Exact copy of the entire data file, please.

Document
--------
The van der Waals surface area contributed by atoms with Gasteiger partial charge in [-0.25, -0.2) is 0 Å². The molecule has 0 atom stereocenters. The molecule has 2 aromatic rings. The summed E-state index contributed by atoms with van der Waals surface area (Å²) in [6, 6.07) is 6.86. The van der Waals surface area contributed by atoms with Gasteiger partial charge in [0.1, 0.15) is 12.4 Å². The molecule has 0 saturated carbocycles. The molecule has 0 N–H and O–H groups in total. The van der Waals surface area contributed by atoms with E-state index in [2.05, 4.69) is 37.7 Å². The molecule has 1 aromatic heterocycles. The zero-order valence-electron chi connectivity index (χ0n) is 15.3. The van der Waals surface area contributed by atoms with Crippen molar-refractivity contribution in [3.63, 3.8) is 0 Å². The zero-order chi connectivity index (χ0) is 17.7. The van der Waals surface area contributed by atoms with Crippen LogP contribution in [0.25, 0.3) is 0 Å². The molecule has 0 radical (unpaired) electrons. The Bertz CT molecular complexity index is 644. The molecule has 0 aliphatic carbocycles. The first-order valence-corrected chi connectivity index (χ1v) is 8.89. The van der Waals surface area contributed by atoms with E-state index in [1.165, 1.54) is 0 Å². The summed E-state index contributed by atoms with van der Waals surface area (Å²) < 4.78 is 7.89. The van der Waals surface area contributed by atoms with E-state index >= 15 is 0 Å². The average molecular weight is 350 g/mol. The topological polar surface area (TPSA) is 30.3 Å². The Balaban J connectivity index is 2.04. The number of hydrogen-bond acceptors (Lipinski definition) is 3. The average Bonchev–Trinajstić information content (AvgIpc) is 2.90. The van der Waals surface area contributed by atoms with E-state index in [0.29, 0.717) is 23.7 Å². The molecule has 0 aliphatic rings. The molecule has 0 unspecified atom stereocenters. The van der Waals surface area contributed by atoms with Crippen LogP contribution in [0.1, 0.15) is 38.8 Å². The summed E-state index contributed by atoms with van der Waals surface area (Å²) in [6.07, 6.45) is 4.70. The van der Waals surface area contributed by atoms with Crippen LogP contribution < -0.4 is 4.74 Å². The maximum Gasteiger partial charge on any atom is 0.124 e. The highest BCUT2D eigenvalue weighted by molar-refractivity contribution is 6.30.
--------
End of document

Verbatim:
The van der Waals surface area contributed by atoms with Gasteiger partial charge in [-0.25, -0.2) is 0 Å². The molecule has 0 atom stereocenters. The molecule has 2 aromatic rings. The summed E-state index contributed by atoms with van der Waals surface area (Å²) in [6, 6.07) is 6.86. The van der Waals surface area contributed by atoms with Gasteiger partial charge in [0.1, 0.15) is 12.4 Å². The molecule has 0 saturated carbocycles. The molecule has 0 N–H and O–H groups in total. The van der Waals surface area contributed by atoms with E-state index in [2.05, 4.69) is 37.7 Å². The molecule has 1 aromatic heterocycles. The zero-order valence-electron chi connectivity index (χ0n) is 15.3. The van der Waals surface area contributed by atoms with Crippen molar-refractivity contribution in [3.63, 3.8) is 0 Å². The zero-order chi connectivity index (χ0) is 17.7. The van der Waals surface area contributed by atoms with Crippen LogP contribution in [0.25, 0.3) is 0 Å². The molecule has 0 radical (unpaired) electrons. The Bertz CT molecular complexity index is 644. The molecule has 0 aliphatic carbocycles. The first-order valence-corrected chi connectivity index (χ1v) is 8.89. The van der Waals surface area contributed by atoms with E-state index in [1.165, 1.54) is 0 Å². The summed E-state index contributed by atoms with van der Waals surface area (Å²) < 4.78 is 7.89. The van der Waals surface area contributed by atoms with E-state index >= 15 is 0 Å². The average molecular weight is 350 g/mol. The topological polar surface area (TPSA) is 30.3 Å². The Balaban J connectivity index is 2.04. The number of hydrogen-bond acceptors (Lipinski definition) is 3. The average Bonchev–Trinajstić information content (AvgIpc) is 2.90. The van der Waals surface area contributed by atoms with E-state index in [0.29, 0.717) is 23.7 Å². The molecule has 0 aliphatic rings. The molecule has 0 unspecified atom stereocenters. The van der Waals surface area contributed by atoms with Crippen LogP contribution in [0.1, 0.15) is 38.8 Å². The summed E-state index contributed by atoms with van der Waals surface area (Å²) in [6.07, 6.45) is 4.70. The van der Waals surface area contributed by atoms with Crippen LogP contribution < -0.4 is 4.74 Å². The maximum Gasteiger partial charge on any atom is 0.124 e. The highest BCUT2D eigenvalue weighted by molar-refractivity contribution is 6.30.